Coronavirus has put us all into doubt and the constant news about the pandemic is making us feel anxious and stressed. All of this is taking toll on mental health and have increased stress and anxiety levels in children and adults in an unprecedented way. This is the time to do all we can to protect our mental health and the mental health of those we love.
As the coronavirus pandemic spreads, self-isolation or quarantine is one of the key tactics in reducing the infection rates. This lock down period has made families stay within their homes and not having physical contact with those outside. With the school and day-care getting closed, workplaces shutting and most of them working from home, families are experiencing longer days at home.
There are a lot of changes children are experiencing right now. There is disruption of normal activities like the sudden split from friends, including not being able to go to school, the park, play area and seeing the effects of stress on their parents. Children might not find easy to deal with change and some might find it extremely difficult. For parents trying to work from home, their ability to do so will rely on various factors from the age of their children and the nature of their work. The personality of parents and kids will also play a vital role in emotionally preparing kids during the coronavirus quarantine.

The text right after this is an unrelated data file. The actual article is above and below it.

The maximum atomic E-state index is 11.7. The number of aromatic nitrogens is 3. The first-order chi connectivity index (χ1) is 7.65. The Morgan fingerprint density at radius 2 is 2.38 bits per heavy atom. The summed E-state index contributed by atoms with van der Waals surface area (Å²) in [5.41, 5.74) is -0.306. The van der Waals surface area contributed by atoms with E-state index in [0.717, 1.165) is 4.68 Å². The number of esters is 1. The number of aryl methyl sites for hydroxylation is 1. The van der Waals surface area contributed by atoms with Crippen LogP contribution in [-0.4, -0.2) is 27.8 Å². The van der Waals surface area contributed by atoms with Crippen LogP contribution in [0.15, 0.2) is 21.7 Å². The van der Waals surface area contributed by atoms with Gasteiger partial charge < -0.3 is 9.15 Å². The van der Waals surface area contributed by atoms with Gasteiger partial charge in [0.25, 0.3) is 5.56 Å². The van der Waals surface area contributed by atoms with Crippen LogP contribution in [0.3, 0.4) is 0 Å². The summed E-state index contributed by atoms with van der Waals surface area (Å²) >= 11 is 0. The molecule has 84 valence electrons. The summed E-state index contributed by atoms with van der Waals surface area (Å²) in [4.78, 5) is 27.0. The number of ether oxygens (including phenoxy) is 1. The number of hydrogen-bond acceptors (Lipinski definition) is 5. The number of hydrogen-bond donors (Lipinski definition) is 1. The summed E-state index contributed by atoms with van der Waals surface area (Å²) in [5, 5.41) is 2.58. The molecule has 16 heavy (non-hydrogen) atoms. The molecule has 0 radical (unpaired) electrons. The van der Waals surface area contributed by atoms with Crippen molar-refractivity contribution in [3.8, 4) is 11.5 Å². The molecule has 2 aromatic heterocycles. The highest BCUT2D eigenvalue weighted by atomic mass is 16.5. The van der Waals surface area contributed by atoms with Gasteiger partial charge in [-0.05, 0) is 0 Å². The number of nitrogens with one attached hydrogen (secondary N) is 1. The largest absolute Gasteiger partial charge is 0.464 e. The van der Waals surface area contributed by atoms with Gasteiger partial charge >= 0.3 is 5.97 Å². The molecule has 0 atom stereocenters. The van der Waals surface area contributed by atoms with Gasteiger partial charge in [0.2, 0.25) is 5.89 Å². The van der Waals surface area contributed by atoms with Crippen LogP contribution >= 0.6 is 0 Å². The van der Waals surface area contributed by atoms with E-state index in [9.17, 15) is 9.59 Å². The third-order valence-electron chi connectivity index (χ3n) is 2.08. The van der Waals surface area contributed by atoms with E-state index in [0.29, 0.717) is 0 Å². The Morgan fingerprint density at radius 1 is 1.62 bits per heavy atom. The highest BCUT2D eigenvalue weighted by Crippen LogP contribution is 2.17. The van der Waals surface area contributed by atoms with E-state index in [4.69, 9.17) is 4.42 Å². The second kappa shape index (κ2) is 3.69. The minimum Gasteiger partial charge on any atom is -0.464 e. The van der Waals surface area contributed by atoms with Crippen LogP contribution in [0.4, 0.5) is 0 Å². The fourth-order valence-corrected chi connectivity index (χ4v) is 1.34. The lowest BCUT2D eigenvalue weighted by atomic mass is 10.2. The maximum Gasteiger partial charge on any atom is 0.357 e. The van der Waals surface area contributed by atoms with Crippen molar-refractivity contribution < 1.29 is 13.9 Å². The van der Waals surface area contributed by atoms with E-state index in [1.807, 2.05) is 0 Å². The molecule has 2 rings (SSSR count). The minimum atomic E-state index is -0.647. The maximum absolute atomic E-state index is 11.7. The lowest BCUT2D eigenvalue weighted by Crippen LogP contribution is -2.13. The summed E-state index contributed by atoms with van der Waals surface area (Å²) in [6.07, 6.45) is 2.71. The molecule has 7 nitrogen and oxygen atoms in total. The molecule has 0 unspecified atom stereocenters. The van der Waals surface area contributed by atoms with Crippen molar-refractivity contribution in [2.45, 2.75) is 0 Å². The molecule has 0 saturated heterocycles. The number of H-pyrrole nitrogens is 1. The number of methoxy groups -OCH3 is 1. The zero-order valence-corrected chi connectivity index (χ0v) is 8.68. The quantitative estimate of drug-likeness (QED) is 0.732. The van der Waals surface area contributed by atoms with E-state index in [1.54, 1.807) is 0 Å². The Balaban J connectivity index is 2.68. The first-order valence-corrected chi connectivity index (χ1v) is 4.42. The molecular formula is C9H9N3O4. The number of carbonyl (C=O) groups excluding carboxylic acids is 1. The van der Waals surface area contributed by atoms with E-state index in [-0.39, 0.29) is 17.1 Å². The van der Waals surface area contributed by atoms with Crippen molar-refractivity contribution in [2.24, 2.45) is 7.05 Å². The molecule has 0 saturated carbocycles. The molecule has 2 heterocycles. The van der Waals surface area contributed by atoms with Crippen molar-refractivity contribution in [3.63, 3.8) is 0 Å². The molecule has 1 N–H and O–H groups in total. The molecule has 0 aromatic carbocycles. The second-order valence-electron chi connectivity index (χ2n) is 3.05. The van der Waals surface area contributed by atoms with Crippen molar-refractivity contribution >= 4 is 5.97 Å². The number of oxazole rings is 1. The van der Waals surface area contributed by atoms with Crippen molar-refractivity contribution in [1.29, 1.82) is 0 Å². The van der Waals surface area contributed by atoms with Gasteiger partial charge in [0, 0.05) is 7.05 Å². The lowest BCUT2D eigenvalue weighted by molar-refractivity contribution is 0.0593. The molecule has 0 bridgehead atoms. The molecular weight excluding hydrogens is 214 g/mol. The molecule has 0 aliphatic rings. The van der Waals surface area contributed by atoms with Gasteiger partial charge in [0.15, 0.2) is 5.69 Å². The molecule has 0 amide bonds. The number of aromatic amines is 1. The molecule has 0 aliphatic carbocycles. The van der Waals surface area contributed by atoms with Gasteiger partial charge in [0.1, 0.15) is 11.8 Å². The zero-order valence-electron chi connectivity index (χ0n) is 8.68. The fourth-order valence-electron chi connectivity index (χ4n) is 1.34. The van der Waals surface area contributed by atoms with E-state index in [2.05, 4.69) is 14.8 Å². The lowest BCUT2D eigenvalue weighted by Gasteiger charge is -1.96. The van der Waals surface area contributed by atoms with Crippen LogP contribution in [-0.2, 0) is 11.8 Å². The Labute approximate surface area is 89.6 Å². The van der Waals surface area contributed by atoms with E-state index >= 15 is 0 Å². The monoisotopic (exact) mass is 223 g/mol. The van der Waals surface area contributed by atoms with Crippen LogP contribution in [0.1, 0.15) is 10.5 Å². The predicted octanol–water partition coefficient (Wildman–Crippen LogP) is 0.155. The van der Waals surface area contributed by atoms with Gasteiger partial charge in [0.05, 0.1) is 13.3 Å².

Here are few tips on how to help children get through this situation
Above all, take good care of your children’s health and ensure they get into the habit of washing their hands frequently and cover their mouth and nose with bent elbow when they cough or sneeze. Watch out for any symptoms of COVID 19 in your children and reach out to the doctor if required. Ensure child gets good sleep and eats healthy food. Try to be as honest as you can about the current situation and the virus as children thrive on honesty. Thus, creating experiences with mindfulness will ensure children’s emotional and psychological well-being are safeguarded at all times.
Contributed by Dr. Nishal Pinto, Clinical Psychologist, Columbia Asia Hospital Sarjapur Road